Tony Williams

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Anthony Tillmon "Tony" Williams (December 12, 1945 — February 23, 1997) was an American jazz drummer.

Widely regarded as one of the most important and influential jazz drummers to come to prominence in the 1960s, Williams first gained fame in the band of trumpeter Miles Davis, and was a pioneer of jazz fusion.[1]

Contents

Biography

Born in Chicago and growing up in Boston, Williams began studies with drummer Alan Dawson at an early age and began playing professionally at the age of 13 with saxophonist Sam Rivers. Saxophonist Jackie McLean hired Williams at 16. At 17 Williams found considerable fame with Miles Davis, joining a group that was later dubbed Davis's "Second Great Quintet." Williams was a vital element of the group, called by Davis in his autobiography "the center that the group's sound revolved around".[2] His inventive playing helped redefine the role of jazz rhythm section through the use of polyrhythms and metric modulation (transitioning between mathematically related tempos and/or time signatures).

Williams's first album as a leader, 1964's Life Time, was recorded during his tenure with Davis. In 1969, he formed a trio, The Tony Williams Lifetime, with John McLaughlin on guitar, and Larry Young on organ. Jack Bruce on bass was added later. Lifetime was a pioneering band of the fusion movement, a combination of rock, R&B, and jazz. Their first album, Emergency!, was largely rejected by the jazz community at the time of its release. Today, Emergency! is considered by many to be a fusion classic.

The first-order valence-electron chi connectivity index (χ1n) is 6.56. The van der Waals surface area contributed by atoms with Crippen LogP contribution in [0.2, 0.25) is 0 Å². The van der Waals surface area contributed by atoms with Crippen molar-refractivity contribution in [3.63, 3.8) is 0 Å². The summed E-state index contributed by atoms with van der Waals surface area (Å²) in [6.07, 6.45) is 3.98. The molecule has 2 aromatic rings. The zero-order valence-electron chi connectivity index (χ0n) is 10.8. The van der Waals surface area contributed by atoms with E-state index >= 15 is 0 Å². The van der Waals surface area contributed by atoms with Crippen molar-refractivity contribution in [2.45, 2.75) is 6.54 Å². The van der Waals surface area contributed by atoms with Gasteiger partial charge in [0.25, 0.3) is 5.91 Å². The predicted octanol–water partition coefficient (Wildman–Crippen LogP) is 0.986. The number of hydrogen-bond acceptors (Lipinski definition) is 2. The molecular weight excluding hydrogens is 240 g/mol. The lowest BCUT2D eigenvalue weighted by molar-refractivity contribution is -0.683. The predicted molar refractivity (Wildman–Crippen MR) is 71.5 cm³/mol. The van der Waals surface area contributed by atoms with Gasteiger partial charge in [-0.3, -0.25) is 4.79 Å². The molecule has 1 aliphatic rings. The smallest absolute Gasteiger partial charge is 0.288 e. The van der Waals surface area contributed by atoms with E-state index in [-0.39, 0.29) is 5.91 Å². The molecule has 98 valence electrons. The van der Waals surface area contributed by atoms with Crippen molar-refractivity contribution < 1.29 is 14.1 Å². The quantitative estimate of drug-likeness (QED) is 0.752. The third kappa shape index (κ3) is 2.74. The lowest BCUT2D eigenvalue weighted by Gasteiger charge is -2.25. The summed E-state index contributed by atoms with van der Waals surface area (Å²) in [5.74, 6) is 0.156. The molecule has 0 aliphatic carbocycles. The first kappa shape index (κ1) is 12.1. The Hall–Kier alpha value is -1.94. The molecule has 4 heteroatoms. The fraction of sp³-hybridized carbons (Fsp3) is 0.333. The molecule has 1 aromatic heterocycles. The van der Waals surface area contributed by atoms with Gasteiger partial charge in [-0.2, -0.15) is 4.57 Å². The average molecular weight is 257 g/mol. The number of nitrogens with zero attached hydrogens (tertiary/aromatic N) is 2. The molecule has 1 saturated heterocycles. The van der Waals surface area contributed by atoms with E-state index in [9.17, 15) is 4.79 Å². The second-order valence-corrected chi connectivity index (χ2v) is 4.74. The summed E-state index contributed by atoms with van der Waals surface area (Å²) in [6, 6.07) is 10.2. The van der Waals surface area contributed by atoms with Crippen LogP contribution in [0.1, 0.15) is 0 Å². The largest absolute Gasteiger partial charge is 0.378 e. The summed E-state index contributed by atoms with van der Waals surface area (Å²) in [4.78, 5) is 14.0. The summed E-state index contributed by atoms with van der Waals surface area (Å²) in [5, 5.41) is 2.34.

After McLaughlin's departure, and several more albums, Lifetime disbanded. In 1975, Williams put together a band he called "The New Tony Williams Lifetime", featuring bassist Tony Newton, pianist Alan Pasqua, and English guitarist Allan Holdsworth, which recorded two albums for Columbia Records, Believe It and Million Dollar Legs.

In mid-1976, Williams was a part of a reunion of sorts with his old Miles Davis band compatriots, pianist/keyboardist Herbie Hancock, bassist Ron Carter, and tenor saxophonist Wayne Shorter. Miles was in the midst of a six-year hiatus and was replaced by Freddie Hubbard. The record was later released as V.S.O.P. ("Very Special OneTime Performance") and was highly instrumental in increasing the popularity of acoustic jazz. The group went on to tour and record for several years, releasing a series of live albums under the name "V.S.O.P." or "The V.S.O.P. Quintet." (The CD reissues of these albums are sold under Herbie Hancock's name - making things a bit confusing since the original V.S.O.P. album, which alone was a Hancock album, is not currently available on CD.)

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